Wednesday, September 2, 2009

To date or not to date?

I always date my letters and postcards. In fact - surprise - I am a wee bit compulsive about it. A lot of my correspondents don't date letters or postcards, though, and I'm genuinely curious about that. For those of you that don't put a date on your items, why?

16 comments:

  1. I always date my letters and I dont understand why either that folks dont date their letters . I often wonder why myself . Oh well I guess some folks do , some dont . I am glad I do .

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  2. Momentarily delurking to say, first, hi and I'm really enjoying your posts. It's gratifying to find a fellow postalphiliac.

    Second, just wanted to weigh in on the dating. I date my letters but not my notecards or postcards. My excuse for this began, I think, in grade school when we learned the conventions for writing formal letters. Dates were mandatory in formal letters but not in shorter (and thus less formal) correspondence such as postcards and notecards.

    Still, I imagine back in the day, dating any and all written correspondence was the habit and probably should be so today, if only for the sake of history. Indeed, the sentiment for history (or lack thereof) might well be the driving force behind the dating issue. Because letters travel more reliably and speedily, no one pays much attention to the interval of post and receipt. And because there is so much else cluttering our lives (and closets), perhaps people don't believe anymore that anyone would keep letters for posterity.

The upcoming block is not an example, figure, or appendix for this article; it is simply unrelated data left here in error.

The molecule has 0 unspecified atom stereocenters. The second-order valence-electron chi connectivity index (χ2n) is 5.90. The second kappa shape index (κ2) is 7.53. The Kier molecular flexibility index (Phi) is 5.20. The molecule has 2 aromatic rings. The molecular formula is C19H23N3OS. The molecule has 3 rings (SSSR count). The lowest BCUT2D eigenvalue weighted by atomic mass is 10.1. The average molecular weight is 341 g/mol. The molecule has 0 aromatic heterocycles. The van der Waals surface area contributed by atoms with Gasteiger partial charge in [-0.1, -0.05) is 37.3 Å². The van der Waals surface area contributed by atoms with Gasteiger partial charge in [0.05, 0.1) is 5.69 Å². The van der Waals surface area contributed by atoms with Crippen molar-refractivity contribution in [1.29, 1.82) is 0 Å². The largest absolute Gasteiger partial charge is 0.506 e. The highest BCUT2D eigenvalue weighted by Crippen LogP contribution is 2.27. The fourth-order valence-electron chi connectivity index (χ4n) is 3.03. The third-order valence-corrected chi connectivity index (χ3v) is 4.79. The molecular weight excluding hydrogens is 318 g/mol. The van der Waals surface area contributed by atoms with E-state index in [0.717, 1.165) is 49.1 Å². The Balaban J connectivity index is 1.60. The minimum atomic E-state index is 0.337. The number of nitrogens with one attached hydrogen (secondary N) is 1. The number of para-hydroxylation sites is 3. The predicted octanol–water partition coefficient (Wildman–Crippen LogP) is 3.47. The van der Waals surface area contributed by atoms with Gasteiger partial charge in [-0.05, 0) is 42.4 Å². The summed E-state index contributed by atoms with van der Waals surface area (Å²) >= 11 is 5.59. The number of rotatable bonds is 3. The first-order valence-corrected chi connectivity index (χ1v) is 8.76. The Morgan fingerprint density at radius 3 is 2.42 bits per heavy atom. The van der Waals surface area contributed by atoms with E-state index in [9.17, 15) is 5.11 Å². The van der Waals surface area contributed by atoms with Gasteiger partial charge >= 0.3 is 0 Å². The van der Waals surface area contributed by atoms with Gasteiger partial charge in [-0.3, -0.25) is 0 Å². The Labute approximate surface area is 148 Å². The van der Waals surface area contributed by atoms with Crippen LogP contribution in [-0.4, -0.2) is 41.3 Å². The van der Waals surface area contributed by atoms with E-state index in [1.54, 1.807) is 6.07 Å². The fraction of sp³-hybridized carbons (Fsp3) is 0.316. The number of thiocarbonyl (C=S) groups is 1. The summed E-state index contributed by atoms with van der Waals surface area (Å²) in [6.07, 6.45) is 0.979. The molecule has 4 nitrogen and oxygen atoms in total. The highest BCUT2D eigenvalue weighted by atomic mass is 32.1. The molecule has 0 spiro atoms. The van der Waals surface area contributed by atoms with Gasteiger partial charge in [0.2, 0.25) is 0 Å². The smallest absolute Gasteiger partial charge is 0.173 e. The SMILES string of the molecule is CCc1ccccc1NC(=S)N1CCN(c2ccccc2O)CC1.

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  3. i sometimes leave the date because it might be a few days before i find/buy stamps to mail off my letters/cards...it's funny you write about this today since i DO have a letter ready to go to you but need some more stamps! this topic popped into my head that you might want your mail dated...

    i will make a mental note that you would like all correspondance to be dated...

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  4. I dont like dates. Theyve always bothered me starting in school when people date their notes. You arent going to go and review the notes you took from april 3rd 2009 to april 18th 2009 for a test, youre going to go from unit one through unit three. So theres really no point in putting the date on notes, worksheets, anything. I also feel like its a little too specific for letters. Maybe putting the year, or month and year. I just dont particularly believe in the idea of dating things

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  5. I date my letters and cards, not so much my postcards. I don't really know why. Maybe because it feels a bit more like "instant" communication to me?